Veteran unionist Yeung Kwong, in a file photo. Photo: Oliver Tsang

Veteran unionist Yeung Kwong, ringleader in 1967 Hong Kong riots, dies at 89

Veteran unionist dedicated his life to the labour movement and received the city's highest honour from Tung Chee-hwa government in 2001

A veteran unionist and ringleader of the 1967 deadly leftist riots who controversially received the city's highest honour died yesterday at the age of 89.

Yeung Kwong, a former leader of the city's largest Beijing-loyalist labour union, the Federation of Trade Unions, died in the morning at Prince of Wales Hospital in Sha Tin, the federation said. It was understood he underwent a heart operation last year.

Born in 1926, Yeung joined the Tramways Workers Union in 1948 and led strikes by Hongkong Tramways' fare conductors the following year.

He served as FTU chairman from 1962 to 1980, and then its president between 1980 and 1988. From 1973 to 1987, he was a local deputy to the National People's Congress.

Yeung's unionist career was marked by the 1967 riots, during which he served as director of the Anti-British Struggle Committee.

The committee was the key organiser of the protests that had snowballed from a labour row at a plastic-flower factory in San Po Kong.

Thousands were injured and 51 died - 15 of whom were killed in bombings.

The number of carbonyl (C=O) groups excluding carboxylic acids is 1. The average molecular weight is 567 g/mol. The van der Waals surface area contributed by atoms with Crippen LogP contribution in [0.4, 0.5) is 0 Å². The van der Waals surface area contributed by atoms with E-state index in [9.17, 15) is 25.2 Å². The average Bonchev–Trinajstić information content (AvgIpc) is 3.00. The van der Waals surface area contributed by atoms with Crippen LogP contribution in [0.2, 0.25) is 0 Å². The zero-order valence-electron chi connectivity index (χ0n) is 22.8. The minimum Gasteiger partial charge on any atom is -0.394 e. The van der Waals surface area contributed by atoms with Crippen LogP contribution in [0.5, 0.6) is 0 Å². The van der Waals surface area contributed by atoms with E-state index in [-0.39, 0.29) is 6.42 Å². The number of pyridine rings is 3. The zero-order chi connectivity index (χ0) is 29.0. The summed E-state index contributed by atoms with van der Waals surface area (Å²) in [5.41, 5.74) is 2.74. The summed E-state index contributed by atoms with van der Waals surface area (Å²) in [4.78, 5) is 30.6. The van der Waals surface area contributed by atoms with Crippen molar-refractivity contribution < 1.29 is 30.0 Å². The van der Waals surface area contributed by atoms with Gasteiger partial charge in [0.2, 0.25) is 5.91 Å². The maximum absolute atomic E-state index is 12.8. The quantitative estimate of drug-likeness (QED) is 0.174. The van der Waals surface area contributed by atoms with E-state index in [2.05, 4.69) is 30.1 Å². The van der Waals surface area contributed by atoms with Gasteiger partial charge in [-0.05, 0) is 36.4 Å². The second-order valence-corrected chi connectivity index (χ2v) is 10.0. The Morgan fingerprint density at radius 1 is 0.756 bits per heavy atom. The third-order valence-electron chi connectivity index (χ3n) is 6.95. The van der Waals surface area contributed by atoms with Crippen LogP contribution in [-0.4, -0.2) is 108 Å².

Fast-forward to October 2001, and Yeung sidestepped a question on whether the leftists had instigated the bomb attacks and blamed the colonial government for its high-handed oppression.

"It is not a matter of who encouraged this kind of action [bomb attacks]. Oppression will result in popular revolt," was his response.

When asked if he felt sorry for the victims, Yeung said deaths and injuries were inevitable in the struggle.

Those words were spoken on the eve of a ceremony where Yeung would be feted with the Grand Bauhinia Medal, the city's top honour, by the Tung Chee-hwa administration.

Yeung had in 1996 - and again in 2002 - sat on the election bodies that picked Tung as the city's chief executive.

The Tung government said it awarded the medal to Yeung for his "outstanding contribution to the labour movement and labour welfare in Hong Kong and for his dedicated community service".

The decision drew fierce criticism from victims of the riots and officials responsible for putting down the unrest, but the government declined to say if Yeung's "contributions" included what he did during the protests.

Yesterday, acting chief executive Carrie Lam Cheng Yuet-ngor offered her condolences to Yeung's family and praised the man for his contributions to the labour movement.

The federation also said: "Yeung has been loving the country and Hong Kong for his entire life and dedicated most of his time to the labour and patriotic movements to safeguard the interests of workers. Yeung has also made significant contributions to the smooth handover of Hong Kong and to the city's the long-term stability and prosperity."

FTU lawmaker Wong Kwok-kin called Yeung a historic figure in the labour movement.

Funeral details would be announced later, the union said.


This article appeared in the South China Morning Post print edition as: Decorated ringleader of '67 riots